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Wednesday, March 16, 2005

Sen. Feingold Wants to Know: Are You "Legitimate?" Why liberals must choose between free speech or Big Government

If you are, then the Wisconsin Democrat and co-author with Sen. John McCain, R-AZ of the campaign finance reform law forever linked to the duo, may deign to allow you to continue exercising your First Amendment right of free speech and free press. But if you aren't, you are, shall we say, outta luck? Fair game for the FEC to regulate? A hapless victim of political correctness?

Patterico's Pontifications slices and dices this latest Feingold statement on the prospect of the FEC regulating political speech on the Internet. When it was announced, Patterico warned that the Supreme Court's McConnell v FEC decision in December 2002 upholding McCain-Feingold meant the end of free speech(so did yours truly and a bunch of other folks as well).

Despite Feingold's transparent attempt to say it ain't so, the truth of those warnings is being realized before our very eyes as the FEC puts the final touches on its upcoming proposed rule on blogs and political speech. Patterico is not reassured by Feingold. I'm not reassured. Neither is anybody else who knows what happens when the camel gets its nose under the tent.

By the way, Feingold's statement is revealing in another important aspect. The Wisconsin Democrat says he learned something important about America and blogs when he alone voted against the Patriot Act in 2001:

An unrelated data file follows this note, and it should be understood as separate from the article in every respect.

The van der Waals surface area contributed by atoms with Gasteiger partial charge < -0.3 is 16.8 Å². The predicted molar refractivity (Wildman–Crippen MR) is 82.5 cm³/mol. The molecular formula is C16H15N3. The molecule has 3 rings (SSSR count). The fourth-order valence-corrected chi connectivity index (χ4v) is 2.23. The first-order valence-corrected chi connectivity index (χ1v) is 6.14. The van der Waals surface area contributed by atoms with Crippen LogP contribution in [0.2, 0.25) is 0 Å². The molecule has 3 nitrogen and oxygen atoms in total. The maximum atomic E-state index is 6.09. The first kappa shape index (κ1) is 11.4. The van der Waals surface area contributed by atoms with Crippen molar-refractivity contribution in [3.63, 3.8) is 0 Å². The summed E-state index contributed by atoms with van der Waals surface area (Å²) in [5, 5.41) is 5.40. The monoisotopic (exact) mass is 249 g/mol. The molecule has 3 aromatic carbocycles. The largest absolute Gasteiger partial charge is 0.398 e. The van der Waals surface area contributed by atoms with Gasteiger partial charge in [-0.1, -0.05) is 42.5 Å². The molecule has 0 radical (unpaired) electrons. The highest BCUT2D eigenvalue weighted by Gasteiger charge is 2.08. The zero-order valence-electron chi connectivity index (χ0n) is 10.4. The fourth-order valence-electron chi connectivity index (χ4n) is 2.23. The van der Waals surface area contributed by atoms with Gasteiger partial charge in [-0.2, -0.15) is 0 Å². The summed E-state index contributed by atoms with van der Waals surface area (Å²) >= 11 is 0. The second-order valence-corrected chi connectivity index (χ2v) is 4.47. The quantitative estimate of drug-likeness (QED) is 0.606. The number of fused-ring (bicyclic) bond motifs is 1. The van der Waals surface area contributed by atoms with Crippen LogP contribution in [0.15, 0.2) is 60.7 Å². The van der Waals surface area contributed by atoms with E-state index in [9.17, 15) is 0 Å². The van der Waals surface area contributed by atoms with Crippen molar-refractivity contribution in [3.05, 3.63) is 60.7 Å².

"That experience taught me a lot, but one thing I learned for certain is that millions of ordinary citizens support efforts to make sure the government doesn't try to take more power than it needs. Resisting overreaching by the federal government is appropriate and, yes, even patriotic. I feel very strongly about this, and have made constitutional issues in general, and First Amendment issues in particular, one of the central focuses of my work in the U.S. Senate."

This captures the horns of the dilemma liberals put themselves on by insisting on an absolute reading of [some] civil liberties while at the same time continually arming government with more authority, more regulatory power and a wider range of responsibilities. The two thrusts are fundamentally anti-thetical. You cannot preserve civil liberties while making government constantly grow.

Campaign finance reform is the perfect illustration. The aim of the effort is to prevent the appearance of corruption created by the campaign contributions of special interests. In order to prevent that appearance, it is necessary at a minimum to limit the political speech rights of those special interests by barring them from some communication channels during key periods of campaigns.

But doing that only serves to make the unregulated outlets more attractive and sooner or later those who the regulators are seeking to regulate find ways of expressing themselves via other communication channels. Like the Internet and blogs. So the inevitable next step is for the regulators to seek to regulate the newly attractive communications channels so that the problem of the appearance of corruption isn't allowed to reappear. And so on and so on and so on.

Sooner or later, liberals like Feingold, McCain and the MSM folks who supported campaign finance reform will have to make a choice - are they for the First Amendment or are they for campaign finance reform. They cannot have both.